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BOOK REVIEW
Year : 2006  |  Volume : 4  |  Issue : 2  |  Page : 347-350

Revisiting the Politics of Ecology and Identity


Centre for Jawaharlal Nehru Studies, Jamia Millia Islamia University, Jamia Nagar, New Delhi, 110 025, India

Correspondence Address:
Archana Prasad
Centre for Jawaharlal Nehru Studies, Jamia Millia Islamia University, Jamia Nagar, New Delhi, 110 025
India
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Date of Web Publication26-Jun-2009
 


How to cite this article:
Prasad A. Revisiting the Politics of Ecology and Identity. Conservat Soc 2006;4:347-50

How to cite this URL:
Prasad A. Revisiting the Politics of Ecology and Identity. Conservat Soc [serial online] 2006 [cited 2019 Dec 8];4:347-50. Available from: http://www.conservationandsociety.org/text.asp?2006/4/2/347/55800

Gunnel Cederlof and K. Sivaramakrishnan (eds.), Ecological Nationalisms: Nation, Livelihoods and Identities in South Asia, Permanent Black, Delhi, 2005, Hardcover, 399+ xi pages, Rs. 750. ISBN: 81-7824-124-2.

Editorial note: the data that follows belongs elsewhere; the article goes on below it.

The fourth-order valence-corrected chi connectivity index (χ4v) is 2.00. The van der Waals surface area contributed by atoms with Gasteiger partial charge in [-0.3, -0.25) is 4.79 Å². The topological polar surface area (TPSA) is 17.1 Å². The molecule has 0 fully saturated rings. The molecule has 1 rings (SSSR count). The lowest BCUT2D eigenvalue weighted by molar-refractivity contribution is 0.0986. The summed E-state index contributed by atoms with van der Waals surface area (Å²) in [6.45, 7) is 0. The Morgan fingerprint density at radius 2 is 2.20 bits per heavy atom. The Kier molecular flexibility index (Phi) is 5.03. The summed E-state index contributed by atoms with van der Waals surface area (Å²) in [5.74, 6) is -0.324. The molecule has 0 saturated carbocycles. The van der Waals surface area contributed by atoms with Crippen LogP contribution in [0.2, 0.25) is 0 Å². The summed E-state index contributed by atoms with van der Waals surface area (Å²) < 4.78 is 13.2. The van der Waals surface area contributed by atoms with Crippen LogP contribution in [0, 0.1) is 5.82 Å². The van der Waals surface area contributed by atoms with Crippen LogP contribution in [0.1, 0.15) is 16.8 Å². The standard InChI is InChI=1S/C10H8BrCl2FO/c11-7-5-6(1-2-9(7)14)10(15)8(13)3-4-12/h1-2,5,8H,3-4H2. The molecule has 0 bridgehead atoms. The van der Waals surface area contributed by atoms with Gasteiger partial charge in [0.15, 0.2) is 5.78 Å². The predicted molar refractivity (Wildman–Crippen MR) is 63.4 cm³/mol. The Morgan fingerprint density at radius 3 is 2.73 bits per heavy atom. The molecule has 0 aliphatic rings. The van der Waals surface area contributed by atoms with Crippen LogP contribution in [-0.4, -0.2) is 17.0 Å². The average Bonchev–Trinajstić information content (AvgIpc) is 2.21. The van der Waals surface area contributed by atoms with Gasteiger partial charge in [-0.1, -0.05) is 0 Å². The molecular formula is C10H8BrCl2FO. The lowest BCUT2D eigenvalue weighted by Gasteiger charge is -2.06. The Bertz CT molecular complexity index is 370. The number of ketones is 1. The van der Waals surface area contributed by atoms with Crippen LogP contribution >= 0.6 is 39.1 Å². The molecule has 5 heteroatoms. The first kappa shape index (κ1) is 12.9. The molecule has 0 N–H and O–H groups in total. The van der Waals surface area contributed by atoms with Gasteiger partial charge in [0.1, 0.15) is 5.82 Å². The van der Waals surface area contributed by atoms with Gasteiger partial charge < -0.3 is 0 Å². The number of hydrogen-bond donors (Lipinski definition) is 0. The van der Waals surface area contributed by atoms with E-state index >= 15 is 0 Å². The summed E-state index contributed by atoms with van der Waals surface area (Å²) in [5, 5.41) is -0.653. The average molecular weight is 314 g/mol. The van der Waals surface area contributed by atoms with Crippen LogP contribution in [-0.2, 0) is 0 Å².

Historians have reconsidered the nationalist project in history writing since the late seventies and early eighties. The work of Sumit Sarkar, Ranajit Guha and the subaltern studies school amply highlighted the limits of the old nationalist project and showed that the aspiration of the lower class and caste people and ethnic groups could not be met through the dominant notions of nationalism. About two decades later, the opening up of this idea of nationalism to include several local movements and struggles for rights also gave ideological and intellectual support to the rise and growth of the Indian Environmental Movement. The practice of cultural ecology and nationalism promoted by this movement forms the context of this book. Apart from the theoretical introduction, which forms the basic conceptual framework, the book is divided into three sections. The first section is titled regional natures, nation and empire and concentrates on mapping local and regional politics in a colonial setting covering south India and North Western Frontier Provinces in Pakistan. The second section is titled competing nationalisms comprises of articles from different parts of India (Jharkhand, Uttarakhand, Western Ghats and Meghalaya) elucidating multiple forms of cultural nationalism and identity politics which have offered new political spaces for marginal groups. The last section of the book is on commodified nature and national visions primarily by the apparatus of the nation state and comprises articles from all over south Asia (Bangladesh, India, Nepal and Pakistan).